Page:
Is that relatability something that you seek out from music?
Yeah sometimes. I do really like lyrics, especially if I'm having a bit of an emotional time or going through something I will definitely listen to songs that I find that I can relate to. I think there's a bit of a self-destructive part of us in humans, and when we're a bit sad we like to dwell in it and enjoy the sadness - enjoy the emotion - and I think that I definitely do that with songs. It's probably why I write about them too.
One thing I wanted to talk about because I found it really interesting, was the recording process of the album and how you did it in this tape-totape fashion. Can you tell me a little bit about that and how it worked?
I recorded everything at home, half in my bedroom before I moved to a slightly bigger house, but across the whole thing, it was still pretty small setup. I really like old music and also I love live music, and when it came to recording the songs, I wanted to record them directly into a laptop so it gave that old, live energy. I was trying to figure out what I could do to liven it up and give it that energy that I think older music has.
At one point, I needed to record the drums, so we found this studio that had a load of old tape machines. I bounced off all of my recordings from my computer into the tape machine, which gives it this classic old-fashioned crackle and this absolutely gorgeous sound, and at the same time we recorded drums, we also put a bit of bass on the track to deepen that sound. I then took all of that, put it back into my computer and finished mixing it, but the process of taking it out of the computer and put it back in really livened it up.
How do you think that process livens it up? Or what is it that drew you into doing it like this and adding this touch onto the record?
Do you know what? It's just one of those things. It just sounds fucking great, and that's really it. Just the way it's recorded with old machinery, there's just such texture to it. It really adds a real magic dust. It's so much texture. If you listen to a piece of music before and after you've put it onto a tape machine, you'll know what I'm talking about. It's kind of indescribable.
It just sounds fucking great when you put it through a tape machine, and we twisted it and they would add it on the analog mixers as well - these old pieces of equipment, you just can't beat it. The laptops are great and incredibly handy to have everything in one place, but the quality of sound is very polished and clean, which I didn't really want.
Moving on a bit from DOGVIOLET, where do you think that the next step for you is from here?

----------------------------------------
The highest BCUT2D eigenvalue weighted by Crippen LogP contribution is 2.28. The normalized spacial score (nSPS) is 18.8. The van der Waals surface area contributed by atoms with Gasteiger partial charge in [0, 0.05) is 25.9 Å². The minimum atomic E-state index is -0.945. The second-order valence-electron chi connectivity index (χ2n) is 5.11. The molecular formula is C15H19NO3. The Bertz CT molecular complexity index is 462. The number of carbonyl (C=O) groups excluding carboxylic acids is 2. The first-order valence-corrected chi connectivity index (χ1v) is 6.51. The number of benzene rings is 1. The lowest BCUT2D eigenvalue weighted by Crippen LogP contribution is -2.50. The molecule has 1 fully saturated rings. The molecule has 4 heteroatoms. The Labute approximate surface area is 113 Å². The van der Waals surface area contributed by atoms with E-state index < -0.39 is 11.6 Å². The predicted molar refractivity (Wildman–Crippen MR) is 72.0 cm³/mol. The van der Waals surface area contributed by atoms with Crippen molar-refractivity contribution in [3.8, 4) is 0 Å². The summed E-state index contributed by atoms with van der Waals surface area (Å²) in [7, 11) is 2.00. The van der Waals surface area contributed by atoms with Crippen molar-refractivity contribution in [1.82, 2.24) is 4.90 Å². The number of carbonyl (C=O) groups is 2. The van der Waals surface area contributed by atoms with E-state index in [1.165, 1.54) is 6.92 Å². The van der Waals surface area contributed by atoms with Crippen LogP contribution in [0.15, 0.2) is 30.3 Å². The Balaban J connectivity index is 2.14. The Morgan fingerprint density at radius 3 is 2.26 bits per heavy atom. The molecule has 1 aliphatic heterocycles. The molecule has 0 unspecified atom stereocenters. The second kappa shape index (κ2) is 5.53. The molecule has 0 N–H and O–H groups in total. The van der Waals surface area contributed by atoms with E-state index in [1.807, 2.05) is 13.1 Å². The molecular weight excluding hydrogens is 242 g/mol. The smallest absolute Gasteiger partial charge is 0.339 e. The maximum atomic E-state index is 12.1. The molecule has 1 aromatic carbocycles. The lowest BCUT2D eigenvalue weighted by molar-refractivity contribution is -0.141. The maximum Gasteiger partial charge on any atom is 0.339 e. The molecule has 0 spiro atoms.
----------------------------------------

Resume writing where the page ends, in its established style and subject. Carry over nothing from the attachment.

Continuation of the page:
Yeah, I'm trying to figure this one out at the moment. It's not an easy one.
I'm really, really excited about the next step. I have a good feeling, and I think because I've done the first step all on my own - on my own ground - I feel really like I've gone past that, and I feel a bit more chilled this time. I'm actually looking for somebody to collaborate with and I'd love to meet a producer who's had a lot more experience than me because I don't want to make the same album again: I want to progress and I want to make a better album. I'm looking forward to finally collaborate with someone and learning from them a bit more.
I've written a bunch of songs, I just need a bit of help getting them all together but hopefully, the first one will come out a quick, and then the second one will come out a bit quicker than the first one, and then so on.
You're doing the full UK run of tour dates at the moment, and then you are finally coming all the way down here on the longest plane ride ever.
I know. Pretty far.
What should people expect from you in the live setting?
Well, we have a very old band setup. There's no electro tracks or anything, which is what you get a lot these days. It's really simple, but it's fucking great. My band and I have such a great time on stage, we love it. We're not restricted by all these electronic drums and tracks, so we just have a great time and vibe that out. I can't fucking wait to come to Australia. It's a whole new territory that I've never played in, so I think we're going to be pretty buzzed to play.
LAUREL's debut album DOGVIOLET is out now via Counter Records / Inertia Music. She'll be performing headline shows in Melbourne and Sydney this month, and appearing at The Big Pineapple Festival.